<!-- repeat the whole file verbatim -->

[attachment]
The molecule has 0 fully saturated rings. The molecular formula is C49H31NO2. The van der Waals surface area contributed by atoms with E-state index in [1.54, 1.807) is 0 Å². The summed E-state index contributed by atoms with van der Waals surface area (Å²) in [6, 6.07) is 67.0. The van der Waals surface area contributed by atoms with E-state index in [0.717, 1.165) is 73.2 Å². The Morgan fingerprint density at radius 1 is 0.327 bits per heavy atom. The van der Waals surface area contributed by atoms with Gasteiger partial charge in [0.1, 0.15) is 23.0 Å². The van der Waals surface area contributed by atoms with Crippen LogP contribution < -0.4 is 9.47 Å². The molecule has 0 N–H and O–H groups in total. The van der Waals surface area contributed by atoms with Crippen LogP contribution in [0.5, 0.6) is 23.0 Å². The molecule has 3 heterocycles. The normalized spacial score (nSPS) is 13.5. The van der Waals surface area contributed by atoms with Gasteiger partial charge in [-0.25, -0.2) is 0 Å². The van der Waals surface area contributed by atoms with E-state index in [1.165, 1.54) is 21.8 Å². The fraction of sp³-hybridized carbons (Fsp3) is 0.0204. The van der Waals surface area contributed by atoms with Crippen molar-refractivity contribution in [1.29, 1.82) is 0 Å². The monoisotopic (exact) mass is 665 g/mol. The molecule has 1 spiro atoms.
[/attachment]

The molecule has 0 fully saturated rings. The molecular formula is C49H31NO2. The van der Waals surface area contributed by atoms with E-state index in [1.54, 1.807) is 0 Å². The summed E-state index contributed by atoms with van der Waals surface area (Å²) in [6, 6.07) is 67.0. The van der Waals surface area contributed by atoms with E-state index in [0.717, 1.165) is 73.2 Å². The Morgan fingerprint density at radius 1 is 0.327 bits per heavy atom. The van der Waals surface area contributed by atoms with Gasteiger partial charge in [0.1, 0.15) is 23.0 Å². The van der Waals surface area contributed by atoms with Crippen LogP contribution < -0.4 is 9.47 Å². The molecule has 0 N–H and O–H groups in total. The van der Waals surface area contributed by atoms with Crippen LogP contribution in [0.5, 0.6) is 23.0 Å². The molecule has 3 heterocycles. The normalized spacial score (nSPS) is 13.5. The van der Waals surface area contributed by atoms with Gasteiger partial charge in [-0.25, -0.2) is 0 Å². The van der Waals surface area contributed by atoms with E-state index in [1.165, 1.54) is 21.8 Å². The fraction of sp³-hybridized carbons (Fsp3) is 0.0204. The van der Waals surface area contributed by atoms with Crippen molar-refractivity contribution in [1.29, 1.82) is 0 Å². The monoisotopic (exact) mass is 665 g/mol. The molecule has 1 spiro atoms.